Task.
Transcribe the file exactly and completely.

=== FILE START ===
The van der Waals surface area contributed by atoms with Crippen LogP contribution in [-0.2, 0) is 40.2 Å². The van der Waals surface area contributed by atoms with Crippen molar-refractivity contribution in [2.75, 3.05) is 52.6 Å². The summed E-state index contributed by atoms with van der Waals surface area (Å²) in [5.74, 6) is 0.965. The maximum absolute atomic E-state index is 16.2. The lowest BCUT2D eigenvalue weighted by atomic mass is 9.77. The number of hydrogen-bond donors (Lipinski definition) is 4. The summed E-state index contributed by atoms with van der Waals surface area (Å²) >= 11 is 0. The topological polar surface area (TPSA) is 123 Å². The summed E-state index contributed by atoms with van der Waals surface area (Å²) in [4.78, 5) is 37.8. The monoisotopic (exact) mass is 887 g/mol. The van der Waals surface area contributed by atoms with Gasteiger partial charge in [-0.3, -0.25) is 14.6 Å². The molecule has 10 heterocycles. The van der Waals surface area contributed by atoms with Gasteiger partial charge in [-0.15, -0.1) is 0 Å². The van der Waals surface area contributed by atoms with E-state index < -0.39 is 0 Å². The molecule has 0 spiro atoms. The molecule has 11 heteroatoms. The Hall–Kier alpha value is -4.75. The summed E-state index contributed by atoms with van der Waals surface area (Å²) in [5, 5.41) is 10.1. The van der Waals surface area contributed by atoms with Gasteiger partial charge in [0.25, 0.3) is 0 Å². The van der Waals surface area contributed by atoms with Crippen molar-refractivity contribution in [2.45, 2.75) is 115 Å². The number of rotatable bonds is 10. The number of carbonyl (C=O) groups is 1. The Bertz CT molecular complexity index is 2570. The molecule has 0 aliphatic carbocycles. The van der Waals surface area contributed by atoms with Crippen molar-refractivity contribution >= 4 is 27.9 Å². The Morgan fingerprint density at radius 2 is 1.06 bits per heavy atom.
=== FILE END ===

The van der Waals surface area contributed by atoms with Crippen LogP contribution in [-0.2, 0) is 40.2 Å². The van der Waals surface area contributed by atoms with Crippen molar-refractivity contribution in [2.75, 3.05) is 52.6 Å². The summed E-state index contributed by atoms with van der Waals surface area (Å²) in [5.74, 6) is 0.965. The maximum absolute atomic E-state index is 16.2. The lowest BCUT2D eigenvalue weighted by atomic mass is 9.77. The number of hydrogen-bond donors (Lipinski definition) is 4. The summed E-state index contributed by atoms with van der Waals surface area (Å²) >= 11 is 0. The topological polar surface area (TPSA) is 123 Å². The summed E-state index contributed by atoms with van der Waals surface area (Å²) in [4.78, 5) is 37.8. The monoisotopic (exact) mass is 887 g/mol. The van der Waals surface area contributed by atoms with Gasteiger partial charge in [-0.3, -0.25) is 14.6 Å². The molecule has 10 heterocycles. The van der Waals surface area contributed by atoms with Gasteiger partial charge in [-0.15, -0.1) is 0 Å². The van der Waals surface area contributed by atoms with E-state index < -0.39 is 0 Å². The molecule has 0 spiro atoms. The molecule has 11 heteroatoms. The Hall–Kier alpha value is -4.75. The summed E-state index contributed by atoms with van der Waals surface area (Å²) in [5, 5.41) is 10.1. The van der Waals surface area contributed by atoms with Gasteiger partial charge in [0.25, 0.3) is 0 Å². The van der Waals surface area contributed by atoms with Crippen molar-refractivity contribution in [2.45, 2.75) is 115 Å². The number of rotatable bonds is 10. The number of carbonyl (C=O) groups is 1. The Bertz CT molecular complexity index is 2570. The molecule has 0 aliphatic carbocycles. The van der Waals surface area contributed by atoms with Crippen molar-refractivity contribution >= 4 is 27.9 Å². The Morgan fingerprint density at radius 2 is 1.06 bits per heavy atom.